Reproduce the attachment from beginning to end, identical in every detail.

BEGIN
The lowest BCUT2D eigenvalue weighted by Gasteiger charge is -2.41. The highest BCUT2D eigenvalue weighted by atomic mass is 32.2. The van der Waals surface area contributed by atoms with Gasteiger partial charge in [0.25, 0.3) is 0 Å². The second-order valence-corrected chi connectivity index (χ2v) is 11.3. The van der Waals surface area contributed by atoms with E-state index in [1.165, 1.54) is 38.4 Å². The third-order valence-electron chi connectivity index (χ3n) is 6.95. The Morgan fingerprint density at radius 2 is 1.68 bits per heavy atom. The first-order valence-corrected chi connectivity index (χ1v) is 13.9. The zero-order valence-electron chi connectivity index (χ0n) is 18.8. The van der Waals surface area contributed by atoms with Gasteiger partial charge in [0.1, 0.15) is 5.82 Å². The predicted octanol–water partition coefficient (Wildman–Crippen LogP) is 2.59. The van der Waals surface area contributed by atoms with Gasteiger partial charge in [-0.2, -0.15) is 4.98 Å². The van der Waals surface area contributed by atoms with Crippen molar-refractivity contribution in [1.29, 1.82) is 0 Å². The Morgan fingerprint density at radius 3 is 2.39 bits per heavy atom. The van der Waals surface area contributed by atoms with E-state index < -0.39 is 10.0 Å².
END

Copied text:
The lowest BCUT2D eigenvalue weighted by Gasteiger charge is -2.41. The highest BCUT2D eigenvalue weighted by atomic mass is 32.2. The van der Waals surface area contributed by atoms with Gasteiger partial charge in [0.25, 0.3) is 0 Å². The second-order valence-corrected chi connectivity index (χ2v) is 11.3. The van der Waals surface area contributed by atoms with E-state index in [1.165, 1.54) is 38.4 Å². The third-order valence-electron chi connectivity index (χ3n) is 6.95. The Morgan fingerprint density at radius 2 is 1.68 bits per heavy atom. The first-order valence-corrected chi connectivity index (χ1v) is 13.9. The zero-order valence-electron chi connectivity index (χ0n) is 18.8. The van der Waals surface area contributed by atoms with Gasteiger partial charge in [0.1, 0.15) is 5.82 Å². The predicted octanol–water partition coefficient (Wildman–Crippen LogP) is 2.59. The van der Waals surface area contributed by atoms with Gasteiger partial charge in [-0.2, -0.15) is 4.98 Å². The van der Waals surface area contributed by atoms with Crippen molar-refractivity contribution in [1.29, 1.82) is 0 Å². The Morgan fingerprint density at radius 3 is 2.39 bits per heavy atom. The van der Waals surface area contributed by atoms with E-state index < -0.39 is 10.0 Å².